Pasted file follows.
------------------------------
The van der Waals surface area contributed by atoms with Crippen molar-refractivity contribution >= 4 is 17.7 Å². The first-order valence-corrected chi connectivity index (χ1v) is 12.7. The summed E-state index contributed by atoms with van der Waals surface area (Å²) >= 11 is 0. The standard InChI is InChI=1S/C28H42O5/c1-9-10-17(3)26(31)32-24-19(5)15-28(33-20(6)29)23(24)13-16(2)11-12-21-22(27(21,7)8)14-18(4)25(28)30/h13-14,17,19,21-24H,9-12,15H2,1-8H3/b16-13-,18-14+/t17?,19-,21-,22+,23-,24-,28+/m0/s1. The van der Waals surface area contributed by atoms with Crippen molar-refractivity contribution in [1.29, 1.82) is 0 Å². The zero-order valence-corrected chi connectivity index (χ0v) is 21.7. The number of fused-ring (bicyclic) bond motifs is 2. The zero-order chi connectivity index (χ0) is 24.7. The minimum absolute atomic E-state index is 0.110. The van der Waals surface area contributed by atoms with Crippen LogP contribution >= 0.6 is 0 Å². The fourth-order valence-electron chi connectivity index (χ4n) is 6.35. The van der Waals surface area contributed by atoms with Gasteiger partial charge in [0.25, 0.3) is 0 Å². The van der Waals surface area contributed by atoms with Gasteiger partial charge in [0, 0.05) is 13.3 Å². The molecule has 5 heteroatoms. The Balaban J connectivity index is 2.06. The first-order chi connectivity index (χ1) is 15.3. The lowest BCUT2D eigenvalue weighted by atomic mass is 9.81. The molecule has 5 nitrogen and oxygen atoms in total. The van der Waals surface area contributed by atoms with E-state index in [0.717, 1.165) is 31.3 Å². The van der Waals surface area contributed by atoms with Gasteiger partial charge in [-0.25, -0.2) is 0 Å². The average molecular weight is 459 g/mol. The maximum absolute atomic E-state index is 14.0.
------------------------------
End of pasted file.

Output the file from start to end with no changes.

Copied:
The van der Waals surface area contributed by atoms with Crippen molar-refractivity contribution >= 4 is 17.7 Å². The first-order valence-corrected chi connectivity index (χ1v) is 12.7. The summed E-state index contributed by atoms with van der Waals surface area (Å²) >= 11 is 0. The standard InChI is InChI=1S/C28H42O5/c1-9-10-17(3)26(31)32-24-19(5)15-28(33-20(6)29)23(24)13-16(2)11-12-21-22(27(21,7)8)14-18(4)25(28)30/h13-14,17,19,21-24H,9-12,15H2,1-8H3/b16-13-,18-14+/t17?,19-,21-,22+,23-,24-,28+/m0/s1. The van der Waals surface area contributed by atoms with Crippen molar-refractivity contribution in [1.29, 1.82) is 0 Å². The zero-order valence-corrected chi connectivity index (χ0v) is 21.7. The number of fused-ring (bicyclic) bond motifs is 2. The zero-order chi connectivity index (χ0) is 24.7. The minimum absolute atomic E-state index is 0.110. The van der Waals surface area contributed by atoms with Crippen LogP contribution >= 0.6 is 0 Å². The fourth-order valence-electron chi connectivity index (χ4n) is 6.35. The van der Waals surface area contributed by atoms with Gasteiger partial charge in [0.25, 0.3) is 0 Å². The van der Waals surface area contributed by atoms with Gasteiger partial charge in [0, 0.05) is 13.3 Å². The molecule has 5 heteroatoms. The Balaban J connectivity index is 2.06. The first-order chi connectivity index (χ1) is 15.3. The lowest BCUT2D eigenvalue weighted by atomic mass is 9.81. The molecule has 5 nitrogen and oxygen atoms in total. The van der Waals surface area contributed by atoms with E-state index in [0.717, 1.165) is 31.3 Å². The van der Waals surface area contributed by atoms with Gasteiger partial charge in [-0.25, -0.2) is 0 Å². The average molecular weight is 459 g/mol. The maximum absolute atomic E-state index is 14.0.